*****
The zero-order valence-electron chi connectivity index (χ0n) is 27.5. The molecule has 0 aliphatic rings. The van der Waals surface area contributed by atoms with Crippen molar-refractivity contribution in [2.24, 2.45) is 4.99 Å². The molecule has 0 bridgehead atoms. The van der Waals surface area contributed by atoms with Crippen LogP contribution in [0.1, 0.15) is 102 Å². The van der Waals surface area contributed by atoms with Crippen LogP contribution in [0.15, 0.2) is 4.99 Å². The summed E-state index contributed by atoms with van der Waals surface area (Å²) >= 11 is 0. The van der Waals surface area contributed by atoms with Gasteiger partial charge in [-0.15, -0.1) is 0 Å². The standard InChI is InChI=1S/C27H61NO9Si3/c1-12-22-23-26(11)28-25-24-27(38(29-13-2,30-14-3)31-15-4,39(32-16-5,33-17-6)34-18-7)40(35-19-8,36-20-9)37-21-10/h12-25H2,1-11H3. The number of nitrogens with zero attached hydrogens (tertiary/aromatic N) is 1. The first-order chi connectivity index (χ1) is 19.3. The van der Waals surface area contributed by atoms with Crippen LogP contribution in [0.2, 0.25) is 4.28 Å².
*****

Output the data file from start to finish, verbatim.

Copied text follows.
The zero-order valence-electron chi connectivity index (χ0n) is 27.5. The molecule has 0 aliphatic rings. The van der Waals surface area contributed by atoms with Crippen molar-refractivity contribution in [2.24, 2.45) is 4.99 Å². The molecule has 0 bridgehead atoms. The van der Waals surface area contributed by atoms with Crippen LogP contribution in [0.1, 0.15) is 102 Å². The van der Waals surface area contributed by atoms with Crippen LogP contribution in [0.15, 0.2) is 4.99 Å². The summed E-state index contributed by atoms with van der Waals surface area (Å²) >= 11 is 0. The van der Waals surface area contributed by atoms with Gasteiger partial charge in [-0.15, -0.1) is 0 Å². The standard InChI is InChI=1S/C27H61NO9Si3/c1-12-22-23-26(11)28-25-24-27(38(29-13-2,30-14-3)31-15-4,39(32-16-5,33-17-6)34-18-7)40(35-19-8,36-20-9)37-21-10/h12-25H2,1-11H3. The number of nitrogens with zero attached hydrogens (tertiary/aromatic N) is 1. The first-order chi connectivity index (χ1) is 19.3. The van der Waals surface area contributed by atoms with Crippen LogP contribution in [0.2, 0.25) is 4.28 Å².